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MOL diagram
The Air Force’s plans for MOL also included signals intelligence. (credit: USAF)

Ear against the wall: The Manned Orbiting Laboratory and signals intelligence

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In 1963, the US Air Force was conducting early studies of a military space station under the designation Military Orbital Development System, or MODS. Exactly what these studies were or who was involved remains largely unexplored by historians. Some in the Air Force had sought to create their own human spaceflight program even after that task had been given to NASA. But the Air Force’s support of NASA’s Gemini program offered an opportunity to get into human spaceflight using NASA expertise and equipment, and MODS was apparently part of that. By late 1963, MODS morphed into the Manned Orbiting Laboratory (MOL) program. Unlike MODS, MOL was more of a hardware development program, with a goal of building a long-duration spacecraft for military purposes. Throughout 1964, Air Force officers working at Los Angeles Air Force Base sought to define various experiments for military astronauts. They eventually developed a list of fifteen, designated P-1 thru P-15:

  • P-1 Acquisition and Tracking of Ground Targets
  • P-2 Acquisition and Tracking of Space Targets
  • P-3 Acquisition of “targets of opportunity” (land/sea)
  • P-4 Electromagnetic Signal Detection
  • P-5 In-Space Maintenance
  • P-6 EVA using Remote Maneuvering Unit
  • P-7 EVA using Dual Maneuvering Unit
  • P-8 Autonomous Navigation and Geodesy
  • P-9 Post attack bomb assessment (later cancelled)
  • P-10 Multiband Spectral Observations
  • P-11 General Human Performance in Space
  • P-12 Biomedical and Physiological Evaluation
  • P-13 Ocean Surveillance
  • P-14 Assembly and alignment of large structures in space
  • P-15 High Resolution Optics System (KH-10 DORIAN camera)
MOL diagram

Although the history of MOL remains shrouded in classification, by 1965 the program assumed more of an operational—not experimental—purpose. MOL’s mission was to collect intelligence using its KH-10 DORIAN camera system. Thus, many of the other original experimental goals were essentially in support of the operational mission. Others were either canceled or transferred. For example, the extravehicular activity experiment using a Remote Maneuvering Unit, a backpack that could enable an astronaut to move away from his spacecraft, was transferred to NASA’s Gemini program, but was not tested in any capacity until Skylab in the 1970s.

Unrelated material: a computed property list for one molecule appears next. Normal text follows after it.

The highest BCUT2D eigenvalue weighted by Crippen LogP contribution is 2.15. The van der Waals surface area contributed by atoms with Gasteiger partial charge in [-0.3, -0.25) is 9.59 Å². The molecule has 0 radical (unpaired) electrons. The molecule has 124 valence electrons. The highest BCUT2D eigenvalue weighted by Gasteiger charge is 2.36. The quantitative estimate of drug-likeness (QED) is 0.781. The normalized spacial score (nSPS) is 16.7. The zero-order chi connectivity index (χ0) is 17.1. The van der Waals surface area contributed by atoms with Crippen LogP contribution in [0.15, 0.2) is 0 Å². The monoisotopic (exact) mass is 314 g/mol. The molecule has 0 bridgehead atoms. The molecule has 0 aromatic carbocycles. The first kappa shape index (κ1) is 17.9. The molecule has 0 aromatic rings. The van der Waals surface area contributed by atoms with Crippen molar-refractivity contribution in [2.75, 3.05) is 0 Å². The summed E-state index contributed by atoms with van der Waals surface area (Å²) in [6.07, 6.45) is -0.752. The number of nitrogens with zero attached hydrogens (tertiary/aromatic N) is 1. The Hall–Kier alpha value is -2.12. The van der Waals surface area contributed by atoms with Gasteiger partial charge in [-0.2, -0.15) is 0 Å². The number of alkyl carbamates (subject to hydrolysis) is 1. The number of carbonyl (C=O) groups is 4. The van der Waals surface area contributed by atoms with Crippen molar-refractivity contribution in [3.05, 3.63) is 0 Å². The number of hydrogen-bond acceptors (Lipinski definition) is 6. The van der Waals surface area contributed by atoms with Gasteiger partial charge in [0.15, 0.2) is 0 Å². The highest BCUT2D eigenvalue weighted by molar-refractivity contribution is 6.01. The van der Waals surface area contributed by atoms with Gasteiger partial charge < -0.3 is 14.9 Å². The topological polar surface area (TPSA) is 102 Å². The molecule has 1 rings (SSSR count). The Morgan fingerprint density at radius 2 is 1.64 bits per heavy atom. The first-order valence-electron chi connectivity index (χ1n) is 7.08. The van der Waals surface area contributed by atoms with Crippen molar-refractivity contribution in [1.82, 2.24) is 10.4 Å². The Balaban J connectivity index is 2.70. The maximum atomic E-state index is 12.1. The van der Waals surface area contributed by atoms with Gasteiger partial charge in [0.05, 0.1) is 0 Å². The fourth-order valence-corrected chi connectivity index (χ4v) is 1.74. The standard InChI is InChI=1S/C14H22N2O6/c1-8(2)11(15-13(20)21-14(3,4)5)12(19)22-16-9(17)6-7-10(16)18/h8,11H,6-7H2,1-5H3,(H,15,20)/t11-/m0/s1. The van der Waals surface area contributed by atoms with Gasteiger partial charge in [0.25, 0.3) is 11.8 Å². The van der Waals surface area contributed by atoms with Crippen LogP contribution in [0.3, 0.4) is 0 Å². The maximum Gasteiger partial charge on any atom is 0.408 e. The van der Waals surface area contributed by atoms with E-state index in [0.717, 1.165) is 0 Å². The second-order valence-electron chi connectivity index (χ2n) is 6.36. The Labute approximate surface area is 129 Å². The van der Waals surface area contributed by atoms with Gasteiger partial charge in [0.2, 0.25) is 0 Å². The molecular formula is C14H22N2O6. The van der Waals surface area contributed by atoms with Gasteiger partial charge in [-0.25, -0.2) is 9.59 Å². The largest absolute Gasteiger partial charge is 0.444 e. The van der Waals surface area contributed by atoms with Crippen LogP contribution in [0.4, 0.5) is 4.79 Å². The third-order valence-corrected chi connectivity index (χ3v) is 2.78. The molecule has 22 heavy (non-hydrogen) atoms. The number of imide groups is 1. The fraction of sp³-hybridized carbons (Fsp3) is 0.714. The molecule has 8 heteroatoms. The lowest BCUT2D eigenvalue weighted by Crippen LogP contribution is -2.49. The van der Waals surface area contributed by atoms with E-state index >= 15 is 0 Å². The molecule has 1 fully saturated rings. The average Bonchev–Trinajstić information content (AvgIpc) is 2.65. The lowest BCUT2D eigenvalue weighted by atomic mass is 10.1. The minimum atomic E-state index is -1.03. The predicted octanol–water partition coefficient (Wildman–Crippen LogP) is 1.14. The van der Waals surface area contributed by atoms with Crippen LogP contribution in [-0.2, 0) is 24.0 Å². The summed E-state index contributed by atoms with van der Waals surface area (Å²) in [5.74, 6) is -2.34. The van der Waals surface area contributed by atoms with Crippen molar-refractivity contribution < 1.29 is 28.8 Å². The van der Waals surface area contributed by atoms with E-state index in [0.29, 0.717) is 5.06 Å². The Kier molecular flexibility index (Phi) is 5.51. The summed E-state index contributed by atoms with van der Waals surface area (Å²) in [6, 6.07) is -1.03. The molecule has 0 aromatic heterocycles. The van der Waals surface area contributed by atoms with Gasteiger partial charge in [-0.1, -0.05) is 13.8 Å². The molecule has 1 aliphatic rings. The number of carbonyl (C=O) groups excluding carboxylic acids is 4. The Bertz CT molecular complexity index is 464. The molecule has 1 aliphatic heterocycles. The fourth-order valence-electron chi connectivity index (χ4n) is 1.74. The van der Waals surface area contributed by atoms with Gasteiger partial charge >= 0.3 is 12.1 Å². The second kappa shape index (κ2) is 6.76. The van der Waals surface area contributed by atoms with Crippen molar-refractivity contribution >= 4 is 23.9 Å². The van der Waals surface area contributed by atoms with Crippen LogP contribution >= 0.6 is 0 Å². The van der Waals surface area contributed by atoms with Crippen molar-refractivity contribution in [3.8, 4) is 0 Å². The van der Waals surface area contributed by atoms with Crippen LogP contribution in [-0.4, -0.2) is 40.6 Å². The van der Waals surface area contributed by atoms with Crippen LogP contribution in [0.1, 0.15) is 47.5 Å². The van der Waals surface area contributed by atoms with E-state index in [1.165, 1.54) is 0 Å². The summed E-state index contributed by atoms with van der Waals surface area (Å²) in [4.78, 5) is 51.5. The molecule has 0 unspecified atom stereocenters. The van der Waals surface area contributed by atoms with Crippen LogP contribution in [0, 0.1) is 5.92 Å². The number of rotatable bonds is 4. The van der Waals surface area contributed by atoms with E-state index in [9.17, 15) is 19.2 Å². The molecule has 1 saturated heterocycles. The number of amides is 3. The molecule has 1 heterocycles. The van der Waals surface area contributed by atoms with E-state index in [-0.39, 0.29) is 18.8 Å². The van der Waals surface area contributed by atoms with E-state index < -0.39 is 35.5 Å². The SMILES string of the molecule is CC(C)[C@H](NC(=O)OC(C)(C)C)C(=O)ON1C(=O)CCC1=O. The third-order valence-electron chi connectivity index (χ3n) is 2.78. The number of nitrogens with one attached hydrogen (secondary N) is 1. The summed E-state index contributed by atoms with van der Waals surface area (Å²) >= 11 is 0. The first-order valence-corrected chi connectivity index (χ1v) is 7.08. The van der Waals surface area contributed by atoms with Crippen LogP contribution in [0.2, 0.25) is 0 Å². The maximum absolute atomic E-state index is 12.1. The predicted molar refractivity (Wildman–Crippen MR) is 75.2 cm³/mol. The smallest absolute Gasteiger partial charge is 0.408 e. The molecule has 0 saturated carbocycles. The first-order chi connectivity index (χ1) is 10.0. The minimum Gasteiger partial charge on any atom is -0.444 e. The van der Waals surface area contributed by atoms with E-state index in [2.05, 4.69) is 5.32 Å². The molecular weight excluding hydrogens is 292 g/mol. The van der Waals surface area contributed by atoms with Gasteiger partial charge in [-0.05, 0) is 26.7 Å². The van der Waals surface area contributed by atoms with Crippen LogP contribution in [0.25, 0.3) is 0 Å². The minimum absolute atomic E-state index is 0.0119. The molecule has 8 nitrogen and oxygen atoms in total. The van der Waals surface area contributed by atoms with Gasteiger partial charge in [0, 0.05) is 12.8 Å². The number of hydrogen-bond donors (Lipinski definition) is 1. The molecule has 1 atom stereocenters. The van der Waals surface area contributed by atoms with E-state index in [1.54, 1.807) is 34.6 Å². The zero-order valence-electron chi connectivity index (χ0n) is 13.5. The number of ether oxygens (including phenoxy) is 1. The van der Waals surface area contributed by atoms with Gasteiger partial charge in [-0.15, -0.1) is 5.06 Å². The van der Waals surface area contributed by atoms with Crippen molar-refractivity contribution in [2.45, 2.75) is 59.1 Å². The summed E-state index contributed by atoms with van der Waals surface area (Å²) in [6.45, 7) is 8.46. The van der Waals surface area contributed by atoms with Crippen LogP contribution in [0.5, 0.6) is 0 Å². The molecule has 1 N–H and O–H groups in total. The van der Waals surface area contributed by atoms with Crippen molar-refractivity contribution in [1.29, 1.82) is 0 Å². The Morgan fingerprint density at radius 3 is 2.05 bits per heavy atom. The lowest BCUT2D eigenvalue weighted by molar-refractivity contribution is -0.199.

MOL diagram

In addition to the large KH-10 optical system, MOL had several other intelligence experiments planned: electronic signal detection, multiband spectral observations, and ocean surveillance. According to newly declassified illustrations from the MOL program, the electronic intelligence (elint) and ocean surveillance missions appear to have remained secondary MOL objectives at least until sometime in the late 1960s, if not all the way through to the program’s cancellation in summer 1969.

One newly declassified illustration depicts a set of large pole-mounted antennas deployed from underneath the MOL. Another illustration shows this and several other antennas, as well as a possible astronomy mission that could have been performed by turning the MOL 90 degrees from the Earth, toward the stars. Yet another illustration depicts a deployable dish antenna for the P-4 experiment, and labels it a “tracking antenna.” Another antenna, whose label is blacked out, was probably a radar. After all, the P-13 experiment was ocean surveillance and a radar for looking for ships was a logical way to conduct this mission.

MOL diagram

During the past twenty years the National Reconnaissance Office (NRO) has released a tremendous amount of information on photographic intelligence and far less on signals intelligence (sigint), including electronic intelligence. The primary purpose of American robotic elint satellites during the 1960s was to locate, pinpoint, and characterize Soviet air surveillance and missile defense radars. The NRO launched numerous small satellites, and a few larger ones, throughout the decade to collect this intelligence. One of the major unknowns about sigint during the 1960s is the frequencies that various systems covered. As a result, it is difficult to understand what the different satellites’ objectives were.

sigint satellite launch
The United States operated a series of large low Earth orbit signals intelligence satellites in the late 1960s. It is unclear how MOL would have competed with them. (credit: USAF)

The limited information on MOL’s possible elint equipment makes it difficult to understand what MOL possibly could have done that robotic satellites could not. MOL had a lifetime of about a month, which was less than robotic sigint satellites of the late 1960s. One of the keys to collecting signals intelligence is perseverance: i.e. listening for a long time until you hear something interesting. MOL was not a good platform for that. However, MOL’s elint antennas may have been intended to determine if there was any valuable elint to be gathered in the same locations as the photographic targets.

Now that significant amounts of material on MOL is being declassified after 45 years, it will soon be possible to gain a more complete understanding of what MOL was supposed to do and, hopefully, why it was canceled.